The British Academy will discuss energy and the environment during its next series of British Academy Debates, to be held in venues across the UK in Autumn 2015. These free events will bring together the leading minds from across the humanities, social sciences, engineering and sciences to discuss issues ranging from how we can meet the future demands for energy to what could influence people to change their energy behaviour.
Lord Stern, President of the British Academy said:
“How we respond to the energy demands of a growing world economy undergoing radical economic and demographic transformation will have a vital influence on livelihoods now and in the future. It is a complex challenge and careful analysis is crucial. These events will be an important contribution to critical and continuing discussions around the profound changes that we can and need to make in the way we generate and use energy, allowing the public to hear about the latest research and questions leading academics about the energy challenges we currently face.”
“While there has been much discussion of the scientific and technological advances that are driving the low-carbon transition in the global economy, there is a rising appreciation of the important role that the social sciences and humanities should play in analysing these issues. These events will bring leading figures from the energy world and experts from across the British Academy’s disciplines together to discuss one of the greatest challenges for our time.”
All events are in partnership with the Royal Society, and are supported by The Climate Change Collaboration. The British Academy Debates will take place in London (22 September and 24 November), Swansea (14 October) and Edinburgh (4 November).
Academics, experts and leading figures including Lord Nicholas Stern (President of the British Academy and Chair of the Grantham Institute for Climate change), Dr Jane Davidson (former Minister for Environment and Sustainability in Wales and Ed Davey (former Secretary of State for Energy and Climate Change) will explore energy and environment challenges, such as:
• What trade-offs need to be made between the costs and benefits of different methods of addressing the problems?
• Beyond any engineering solutions, there are economic, political and cultural barriers to changing the way we currently access and use energy; how can these be addressed?
• How can we meet the great challenge of enabling societies to continue to prosper whilst reducing the economic and environmental costs?
Details of the British Academy’s Energy and the Environment Debates are listed below:
Energy and the environment: What’s the challenge?
The Royal Society, 6-9 Carlton House Terrace, London SW1Y 5AG
22 September 2015 6.30-8pm
What are the challenges of meeting future demands for energy in a way that is responsible in relation to environment and climate change in the ever-changing world we live in today? How can we combine economic growth, poverty reduction and sustainability?
Chair: Nik Gowing, Broadcaster
Confirmed Speakers: David Newbery FBA, University of Cambridge, Camilla Toulmin, International Institute for Environment & Development and Juliet Davenport OBE, CEO of Good Energy.
Energy and ethics: What are the costs to future generations in an unequal world?
ALEX Design Centre, Alexandra Road, Swansea, SA1 5DU
14 October 2015 6–7.30pm
How should our duties to future generations and to combat poverty affect choices of energy around the world? What are the moral and economic decisions around energy that we need to make about the costs of generating energy? What can influence people to change their energy behaviour? How far can we – or should we – create alternative models of generating energy locally?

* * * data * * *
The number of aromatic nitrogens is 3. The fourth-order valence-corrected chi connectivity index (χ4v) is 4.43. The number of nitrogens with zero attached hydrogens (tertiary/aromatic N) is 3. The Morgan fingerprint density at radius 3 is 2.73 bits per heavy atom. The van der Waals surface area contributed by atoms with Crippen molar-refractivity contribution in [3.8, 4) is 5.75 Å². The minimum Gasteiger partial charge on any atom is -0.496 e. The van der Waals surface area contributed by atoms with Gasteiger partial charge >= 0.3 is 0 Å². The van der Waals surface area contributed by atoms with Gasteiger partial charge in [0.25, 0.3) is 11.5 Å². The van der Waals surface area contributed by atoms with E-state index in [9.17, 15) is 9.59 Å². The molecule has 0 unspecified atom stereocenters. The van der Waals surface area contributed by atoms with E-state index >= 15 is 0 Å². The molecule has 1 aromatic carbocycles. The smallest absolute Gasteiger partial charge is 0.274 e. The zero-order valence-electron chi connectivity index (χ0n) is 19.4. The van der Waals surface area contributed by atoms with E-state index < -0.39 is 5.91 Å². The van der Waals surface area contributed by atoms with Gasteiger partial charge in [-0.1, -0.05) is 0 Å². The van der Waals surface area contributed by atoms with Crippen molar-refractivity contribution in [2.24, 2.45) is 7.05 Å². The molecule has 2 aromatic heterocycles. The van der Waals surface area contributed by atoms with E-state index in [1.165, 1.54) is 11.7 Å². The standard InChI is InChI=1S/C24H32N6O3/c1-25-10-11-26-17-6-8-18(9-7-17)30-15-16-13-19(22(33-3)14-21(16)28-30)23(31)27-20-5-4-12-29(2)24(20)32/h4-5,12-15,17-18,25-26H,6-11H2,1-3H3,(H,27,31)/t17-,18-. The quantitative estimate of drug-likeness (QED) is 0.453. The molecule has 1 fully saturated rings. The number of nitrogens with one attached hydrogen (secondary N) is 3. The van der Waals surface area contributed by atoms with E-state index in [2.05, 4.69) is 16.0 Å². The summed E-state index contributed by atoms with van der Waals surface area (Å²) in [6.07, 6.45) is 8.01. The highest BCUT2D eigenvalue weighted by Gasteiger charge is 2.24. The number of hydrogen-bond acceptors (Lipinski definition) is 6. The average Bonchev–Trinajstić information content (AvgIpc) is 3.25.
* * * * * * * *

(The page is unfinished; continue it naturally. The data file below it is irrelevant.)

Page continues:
Chair: Bronwen Maddox, Editor, Prospect
Confirmed Speakers: Professor Nick Pidgeon, University of Cardiff, Department of Social & Environmental psychology, Kirit Parikh, Founder Director of Indira Gandhi Institute of Development Research (IGIDR), Dr Jane Davidson, Director of the Institute for Sustainable Practice, Innovation and Resource Effectiveness (INSPIRE), and former Minister for Environment and Sustainability in Wales and Mark Shorrock, CEO Tidal Lagoon, Swansea Bay.
More liveable, less polluting – how can we change the rapidly growing cities of the world?
Surgeons’ Hall, Nicolson Street, Edinburgh, Midlothian, EH8 9DW
4 November 2015 6-7.30pm
Rapid city growth poses strong design and infrastructure challenges but how can the rapidly changing world cities be more liveable and more dynamic, and less polluting? What urban planning considerations do we need to make in order to meet the needs of a growing, and increasingly urban, population? How can we create energy efficient communities whilst accompanying this with regulation / policies / other infrastructure that need to be in place?
Confirmed Speakers: Sir Alan Wilson FBA, University Central London, Professor Jan Webb, University of Edinburgh and Peter Madden OBE, Chief Executive of Future Cities, Professor Gordon Walker, Lancaster Environment Centre and co-Director, DEMAND Centre, University of Lancaster/
Future energy provision - who has the power?
The Royal Society, 6-9 Carlton House Terrace, London SW1Y 5AG
24 November 2015 6.30–8pm
Is the answer to meeting the challenges of energy and climate change structural transformations in the global energy, financial and corporate worlds? Who holds the power to addressing the challenges and how can it be influenced? What are the geopolitical risks of future energy supplies in terms of composition of fuels, location of supplies and associated transportation and what will be the outcome of the Paris Climate Summit?
Confirmed Speakers: Lord Nicholas Stern FBA, FRS, President of the British Academy, Ed Davey, former Secretary of State for Energy and Climate Change and Fiona Harvey, Environment Correspondent, the Guardian.
Notes to editors
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